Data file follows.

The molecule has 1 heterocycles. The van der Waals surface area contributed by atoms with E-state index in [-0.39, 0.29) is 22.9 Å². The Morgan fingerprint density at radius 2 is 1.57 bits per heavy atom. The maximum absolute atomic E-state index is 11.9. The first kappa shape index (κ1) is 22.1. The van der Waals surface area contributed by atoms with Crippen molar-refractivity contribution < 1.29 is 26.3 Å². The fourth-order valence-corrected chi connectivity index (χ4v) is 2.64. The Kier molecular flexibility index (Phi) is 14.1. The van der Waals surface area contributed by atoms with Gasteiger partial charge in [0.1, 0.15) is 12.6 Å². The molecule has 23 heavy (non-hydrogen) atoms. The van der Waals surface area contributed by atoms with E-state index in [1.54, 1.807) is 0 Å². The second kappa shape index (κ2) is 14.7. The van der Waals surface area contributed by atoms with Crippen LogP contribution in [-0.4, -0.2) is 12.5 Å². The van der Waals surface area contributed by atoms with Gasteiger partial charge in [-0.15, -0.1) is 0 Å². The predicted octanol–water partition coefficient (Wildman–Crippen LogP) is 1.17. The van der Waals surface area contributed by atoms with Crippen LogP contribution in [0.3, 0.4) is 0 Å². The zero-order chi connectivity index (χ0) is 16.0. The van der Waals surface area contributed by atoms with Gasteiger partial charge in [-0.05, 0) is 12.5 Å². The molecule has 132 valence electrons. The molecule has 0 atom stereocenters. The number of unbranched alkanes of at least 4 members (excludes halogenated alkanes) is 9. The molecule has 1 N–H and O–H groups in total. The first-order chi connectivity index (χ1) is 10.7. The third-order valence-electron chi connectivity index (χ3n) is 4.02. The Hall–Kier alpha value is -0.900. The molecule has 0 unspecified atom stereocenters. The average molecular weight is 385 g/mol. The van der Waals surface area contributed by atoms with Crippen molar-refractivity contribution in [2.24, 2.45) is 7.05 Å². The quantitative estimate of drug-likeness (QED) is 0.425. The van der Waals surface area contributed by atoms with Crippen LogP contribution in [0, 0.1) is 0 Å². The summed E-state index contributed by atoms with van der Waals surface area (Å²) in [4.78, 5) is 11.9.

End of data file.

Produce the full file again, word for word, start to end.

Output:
The molecule has 1 heterocycles. The van der Waals surface area contributed by atoms with E-state index in [-0.39, 0.29) is 22.9 Å². The Morgan fingerprint density at radius 2 is 1.57 bits per heavy atom. The maximum absolute atomic E-state index is 11.9. The first kappa shape index (κ1) is 22.1. The van der Waals surface area contributed by atoms with Crippen molar-refractivity contribution < 1.29 is 26.3 Å². The fourth-order valence-corrected chi connectivity index (χ4v) is 2.64. The Kier molecular flexibility index (Phi) is 14.1. The van der Waals surface area contributed by atoms with Gasteiger partial charge in [0.1, 0.15) is 12.6 Å². The molecule has 23 heavy (non-hydrogen) atoms. The van der Waals surface area contributed by atoms with E-state index in [1.54, 1.807) is 0 Å². The second kappa shape index (κ2) is 14.7. The van der Waals surface area contributed by atoms with Crippen LogP contribution in [-0.4, -0.2) is 12.5 Å². The van der Waals surface area contributed by atoms with Gasteiger partial charge in [-0.15, -0.1) is 0 Å². The predicted octanol–water partition coefficient (Wildman–Crippen LogP) is 1.17. The van der Waals surface area contributed by atoms with Crippen LogP contribution in [0.3, 0.4) is 0 Å². The zero-order chi connectivity index (χ0) is 16.0. The van der Waals surface area contributed by atoms with Gasteiger partial charge in [-0.05, 0) is 12.5 Å². The molecule has 132 valence electrons. The molecule has 0 atom stereocenters. The number of unbranched alkanes of at least 4 members (excludes halogenated alkanes) is 9. The molecule has 1 N–H and O–H groups in total. The first-order chi connectivity index (χ1) is 10.7. The third-order valence-electron chi connectivity index (χ3n) is 4.02. The Hall–Kier alpha value is -0.900. The molecule has 0 unspecified atom stereocenters. The average molecular weight is 385 g/mol. The van der Waals surface area contributed by atoms with Crippen molar-refractivity contribution in [2.24, 2.45) is 7.05 Å². The quantitative estimate of drug-likeness (QED) is 0.425. The van der Waals surface area contributed by atoms with Crippen LogP contribution in [0, 0.1) is 0 Å². The summed E-state index contributed by atoms with van der Waals surface area (Å²) in [4.78, 5) is 11.9.